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Patrick Bennett, Matt Pachai, Allison Sekuler; Classification images measured in a same/different face discrimination task. Journal of Vision 2008;8(6):893. doi: https://doi.org/10.1167/8.6.893.
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© ARVO (1962-2015); The Authors (2016-present)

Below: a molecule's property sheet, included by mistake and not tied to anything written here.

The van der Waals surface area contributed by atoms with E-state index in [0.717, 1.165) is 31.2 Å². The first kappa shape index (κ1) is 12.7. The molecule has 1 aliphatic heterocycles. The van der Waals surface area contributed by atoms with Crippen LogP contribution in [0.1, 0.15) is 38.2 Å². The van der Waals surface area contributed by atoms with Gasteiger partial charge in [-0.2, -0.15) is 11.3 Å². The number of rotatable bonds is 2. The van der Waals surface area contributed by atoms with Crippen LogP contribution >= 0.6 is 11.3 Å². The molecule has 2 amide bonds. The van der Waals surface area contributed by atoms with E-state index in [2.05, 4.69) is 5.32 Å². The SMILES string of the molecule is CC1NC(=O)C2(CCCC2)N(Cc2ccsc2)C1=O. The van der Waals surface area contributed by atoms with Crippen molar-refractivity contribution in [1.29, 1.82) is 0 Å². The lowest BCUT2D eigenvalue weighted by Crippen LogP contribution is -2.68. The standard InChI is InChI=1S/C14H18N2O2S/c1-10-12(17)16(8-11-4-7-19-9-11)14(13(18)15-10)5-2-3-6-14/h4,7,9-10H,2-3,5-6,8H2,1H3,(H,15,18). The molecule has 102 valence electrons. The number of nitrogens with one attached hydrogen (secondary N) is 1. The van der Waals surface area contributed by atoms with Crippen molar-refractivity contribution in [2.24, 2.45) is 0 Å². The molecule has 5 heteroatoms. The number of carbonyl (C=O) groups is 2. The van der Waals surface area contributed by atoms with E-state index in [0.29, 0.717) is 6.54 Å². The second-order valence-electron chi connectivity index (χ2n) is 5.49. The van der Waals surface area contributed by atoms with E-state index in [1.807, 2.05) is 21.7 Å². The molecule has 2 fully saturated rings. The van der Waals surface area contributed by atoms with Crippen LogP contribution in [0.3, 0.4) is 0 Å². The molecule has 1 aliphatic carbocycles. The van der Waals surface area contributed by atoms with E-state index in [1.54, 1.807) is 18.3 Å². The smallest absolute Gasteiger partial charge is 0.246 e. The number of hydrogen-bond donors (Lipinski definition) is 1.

Classification images (CIs) have revealed that observers rely on a small number of pixels near the eye/brow region to discriminate faces (Sekuler et al., 2004). However, one criticism of the application of CIs in this situation is that the paradigm may allow subjects to use strategies that are not used in naturalistic situations. In particular, the methods used in the previous CI experiments may have made it easier for subjects to rely on only a small set of pixels to discriminate the stimuli. One way of addressing this problem is to use CIs to determine the pixels used to perform a same/different face discrimination task. A same/different task can potentially use a very large set of faces, and therefore make it more difficult for subjects to rely on a single feature to respond accurately. We therefore measured CIs in four subjects in a same/different face discrimination task. In our initial experiment, we used only two faces so that our results could be compared to previous CI experiments. Each trial consisted of two, 500 ms intervals separated by an ISI of 500 ms. Each interval contained a face embedded in white Gaussian noise, and the subject's task was to determine if the two faces were the same or different. Face contrast was adjusted to yield correct responses on approximately 71% of the trials. CIs were calculated from the squared, pixelwise difference between the noise fields shown on ‘same’ trials. Significant pixels were clustered near the eyes and nose. This result shows the validity of the same/different CI method for investigations of face perception, and that results from the same/different method provide similar results to those found using the standard CI paradigm. Currently, we are measuring CIs in same/different tasks that incorporate more faces, and multiple poses of the same face.
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